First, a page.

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Keywords:

  • DSM-IV;
  • epidemiology;
  • gambling;
  • gambling disorder;
  • problem or pathological gambling;
  • subtypes;
  • survey research

Abstract

Aims

To derive empirical subtypes of problem gamblers based on etiological and clinical characteristics described in the Pathways Model, using data from a nationally representative survey of US adults.

Design & measurement

Data were collected from structured diagnostic face-to-face interviews using the Alcohol Use Disorder and Associated Disabilities Interview Schedule DSM-IV version IV (AUDADIS-IV).

Setting

The study utilized data from US National Epidemiologic Survey on Alcohol and Related Conditions (NESARC).

Participants

All disordered gambling participants (n = 581) from a nationally representative cross-sectional sample of civilian non-institutionalized adults aged 18 years or older.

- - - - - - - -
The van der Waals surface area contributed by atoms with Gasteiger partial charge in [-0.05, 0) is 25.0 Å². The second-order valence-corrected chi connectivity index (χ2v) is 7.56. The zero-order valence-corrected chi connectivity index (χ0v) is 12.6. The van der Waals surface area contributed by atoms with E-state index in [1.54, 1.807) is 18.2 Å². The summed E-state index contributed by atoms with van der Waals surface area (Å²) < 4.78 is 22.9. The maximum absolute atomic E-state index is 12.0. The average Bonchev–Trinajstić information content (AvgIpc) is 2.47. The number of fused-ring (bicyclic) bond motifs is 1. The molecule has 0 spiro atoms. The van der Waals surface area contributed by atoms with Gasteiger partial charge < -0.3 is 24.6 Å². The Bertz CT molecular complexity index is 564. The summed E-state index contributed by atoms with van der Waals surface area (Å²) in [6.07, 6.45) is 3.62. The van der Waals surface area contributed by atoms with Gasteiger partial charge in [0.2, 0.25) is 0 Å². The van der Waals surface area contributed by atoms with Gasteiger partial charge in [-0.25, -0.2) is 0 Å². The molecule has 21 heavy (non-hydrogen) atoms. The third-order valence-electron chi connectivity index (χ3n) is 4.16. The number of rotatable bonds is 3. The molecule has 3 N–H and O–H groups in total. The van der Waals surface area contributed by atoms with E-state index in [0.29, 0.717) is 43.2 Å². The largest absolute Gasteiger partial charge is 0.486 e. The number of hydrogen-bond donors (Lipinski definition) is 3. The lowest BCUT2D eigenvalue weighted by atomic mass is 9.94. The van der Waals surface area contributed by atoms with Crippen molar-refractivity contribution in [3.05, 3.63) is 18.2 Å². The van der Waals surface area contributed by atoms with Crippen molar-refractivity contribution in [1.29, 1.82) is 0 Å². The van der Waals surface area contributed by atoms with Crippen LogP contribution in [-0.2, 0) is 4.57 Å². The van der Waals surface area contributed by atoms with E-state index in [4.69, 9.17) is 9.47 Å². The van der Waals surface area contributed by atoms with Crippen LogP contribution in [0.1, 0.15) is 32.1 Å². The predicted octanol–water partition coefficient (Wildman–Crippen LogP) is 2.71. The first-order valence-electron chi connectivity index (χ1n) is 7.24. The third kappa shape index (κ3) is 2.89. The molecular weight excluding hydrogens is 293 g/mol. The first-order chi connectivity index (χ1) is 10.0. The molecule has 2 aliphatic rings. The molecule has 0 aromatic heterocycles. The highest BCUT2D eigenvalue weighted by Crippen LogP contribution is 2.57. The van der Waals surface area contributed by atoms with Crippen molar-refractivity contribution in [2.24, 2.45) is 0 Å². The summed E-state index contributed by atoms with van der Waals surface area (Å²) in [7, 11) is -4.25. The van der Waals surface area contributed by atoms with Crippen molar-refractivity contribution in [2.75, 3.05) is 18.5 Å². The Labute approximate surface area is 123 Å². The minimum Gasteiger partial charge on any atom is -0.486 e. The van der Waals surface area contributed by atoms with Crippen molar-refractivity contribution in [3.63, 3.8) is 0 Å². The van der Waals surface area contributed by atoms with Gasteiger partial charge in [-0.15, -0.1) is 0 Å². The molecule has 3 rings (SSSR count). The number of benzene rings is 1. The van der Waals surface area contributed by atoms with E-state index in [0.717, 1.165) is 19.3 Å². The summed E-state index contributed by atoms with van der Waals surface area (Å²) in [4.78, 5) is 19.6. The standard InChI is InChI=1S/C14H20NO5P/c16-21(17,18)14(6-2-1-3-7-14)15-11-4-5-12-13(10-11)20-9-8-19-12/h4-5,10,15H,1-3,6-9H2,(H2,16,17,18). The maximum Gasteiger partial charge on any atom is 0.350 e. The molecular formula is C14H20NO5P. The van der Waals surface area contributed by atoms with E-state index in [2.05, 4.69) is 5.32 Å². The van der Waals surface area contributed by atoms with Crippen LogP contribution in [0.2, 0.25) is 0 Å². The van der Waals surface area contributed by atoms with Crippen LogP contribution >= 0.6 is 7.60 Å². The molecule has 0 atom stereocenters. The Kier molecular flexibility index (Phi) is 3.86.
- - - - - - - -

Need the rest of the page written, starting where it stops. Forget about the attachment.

Findings

Latent class analyses indicated that the best-fitting model was a three-class solution. Those in the largest class (class 1: 50.76%, n = 295) reported the lowest overall levels of psychopathology including gambling problem severity and mood disorders. In contrast, respondents in class 2 (20.06%, n = 117) had a high probability of endorsing past-year substance use disorders, moderate probabilities of having parents with alcohol/drug problems and of having a personality disorder, and the highest probability for past-year mood disorders. Respondents in class 3 (29.18%, n = 169) had the highest probabilities of personality and prior-to-past year mood disorders, substance use disorders, separation/divorce, drinking-related physical fights and parents with alcohol/drug problems and/or a history of antisocial personality disorder (ASPD).

Conclusions

Three subtypes of disordered gamblers can be identified, roughly corresponding to the subtypes of the Pathways Model, ranging from a subgroup with low levels of gambling severity and psychopathology to one with high levels of gambling problem severity and comorbid psychiatric disorders.